Art History Déja Vu?
Do you ever stop and wonder if there really isn’t anything new in subject matter or style in art? Sometimes I stop and look at what I’m painting and think: “Why bother, landscape’s been done before.” Then I realize that my own personal contribution to the genre is what is new, because no two artists have probably ever thought EXACTLY the same about either their style or subject matter throughout the history of art.
That being said, it is still very interesting to look at similarities in style and subject matter, and although there is no written evidence to support a theory, conjecture on “Oh, sure, the other artist MUST have seen that.” Such is the case with the subject of the ancient Egyptian goddess Isis and one theory about how it influenced depictions of the Madonna and Child in Christian art.
Some scholars point to the numerous depictions of the ancient Egyptian Goddess Isis (wife of Osiris, lord of the underworld) with her infant son Horus as models for early depictions of Mary with baby Jesus. Why is this pointed to as an early model for artists making art for Christians? The cult of the goddess Isis, which ballooned in popularity during the first century CE, rivaled Christianity for devotion during the early days of the Christian church.
One might say that Romans rapidly lost faith in the Greek/Roman pantheon of gods during the civil wars, barbarian attacks, and general mayhem of the empire. Isis was the goddess of mothers, childbirth, and the home, among other things. This nurturing pedigree would appeal to soul-sick Romans just as the Madonna and Child did to Christians who were constantly brow-beaten about sin and repentance during the Middle Ages.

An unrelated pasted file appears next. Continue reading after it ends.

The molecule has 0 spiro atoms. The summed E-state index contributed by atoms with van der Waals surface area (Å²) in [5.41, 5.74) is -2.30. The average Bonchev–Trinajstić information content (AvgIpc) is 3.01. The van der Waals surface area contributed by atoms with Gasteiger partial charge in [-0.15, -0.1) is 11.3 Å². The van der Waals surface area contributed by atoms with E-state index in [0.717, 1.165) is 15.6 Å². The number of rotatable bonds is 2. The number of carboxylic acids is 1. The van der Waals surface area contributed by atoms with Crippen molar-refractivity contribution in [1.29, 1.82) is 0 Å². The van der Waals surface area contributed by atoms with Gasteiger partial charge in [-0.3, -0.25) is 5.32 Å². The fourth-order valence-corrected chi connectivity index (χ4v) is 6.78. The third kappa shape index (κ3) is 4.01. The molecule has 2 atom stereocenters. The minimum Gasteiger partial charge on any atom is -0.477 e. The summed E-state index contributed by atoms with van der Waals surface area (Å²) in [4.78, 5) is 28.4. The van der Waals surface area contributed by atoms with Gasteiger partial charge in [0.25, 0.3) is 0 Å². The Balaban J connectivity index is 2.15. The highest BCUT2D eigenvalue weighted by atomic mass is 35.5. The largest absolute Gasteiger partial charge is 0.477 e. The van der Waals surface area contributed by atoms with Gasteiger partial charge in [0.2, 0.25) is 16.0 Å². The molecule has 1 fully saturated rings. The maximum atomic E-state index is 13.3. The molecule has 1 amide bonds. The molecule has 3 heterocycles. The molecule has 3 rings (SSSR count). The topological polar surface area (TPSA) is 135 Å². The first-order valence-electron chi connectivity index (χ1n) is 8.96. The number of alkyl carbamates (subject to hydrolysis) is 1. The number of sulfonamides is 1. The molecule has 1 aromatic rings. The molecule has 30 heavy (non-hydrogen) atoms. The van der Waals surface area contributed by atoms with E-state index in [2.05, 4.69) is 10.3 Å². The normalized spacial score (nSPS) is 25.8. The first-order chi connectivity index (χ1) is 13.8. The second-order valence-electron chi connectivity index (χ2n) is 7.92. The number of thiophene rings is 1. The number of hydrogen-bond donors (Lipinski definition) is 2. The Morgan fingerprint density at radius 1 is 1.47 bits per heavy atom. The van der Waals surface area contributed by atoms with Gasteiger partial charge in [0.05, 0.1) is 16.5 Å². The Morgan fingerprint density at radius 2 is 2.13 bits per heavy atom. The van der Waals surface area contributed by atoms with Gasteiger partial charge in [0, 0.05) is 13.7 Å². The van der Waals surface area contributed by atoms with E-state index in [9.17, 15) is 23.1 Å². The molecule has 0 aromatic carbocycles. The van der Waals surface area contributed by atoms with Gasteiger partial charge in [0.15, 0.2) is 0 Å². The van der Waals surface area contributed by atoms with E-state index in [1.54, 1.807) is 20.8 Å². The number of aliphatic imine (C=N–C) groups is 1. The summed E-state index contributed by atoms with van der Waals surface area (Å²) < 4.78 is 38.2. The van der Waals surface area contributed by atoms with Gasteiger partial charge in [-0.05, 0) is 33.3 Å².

Most of the artists who created works for early Christians were not themselves Christian, and I think it is completely possible that they used the very popular image of Isis/Horus as a model for another mother and child theme. I’m not even going to go into the background story of Isis, with its drama of betrayal, death, and resurrection. Another possible source for laying the groundwork of a popular Christian subject was Greek and Roman depictions of Venus and Cupid. Although they are another mother and son pairing, it’s a stretch when you compare garments, or lack thereof.
The thing I find charming about this little sculpture is, despite the fact that this is quite late in the evolution of Egyptian art, the figures are depicted in the same, hieratic, stiff, immobile pose as that seen on figures from two millennia earlier. Their bodies are perpendicular to each other and are solidly attached to the throne. Isis is often depicted with a throne on her head, and her name means literally “seat.” Perhaps that is why her posture so closely mimics the geometric throne. She also sometimes wears the cow’s horns and solar disk of Hathor, as she does in this version. Her hand is most often shown to her bosom to indicate mothering/nurturing.
Correlations to Davis programs: A Personal Journey: 4.1, 9.1; A Global Pursuit: 1.1; The Visual Experience: 15.3; Discovering Art History: 5.3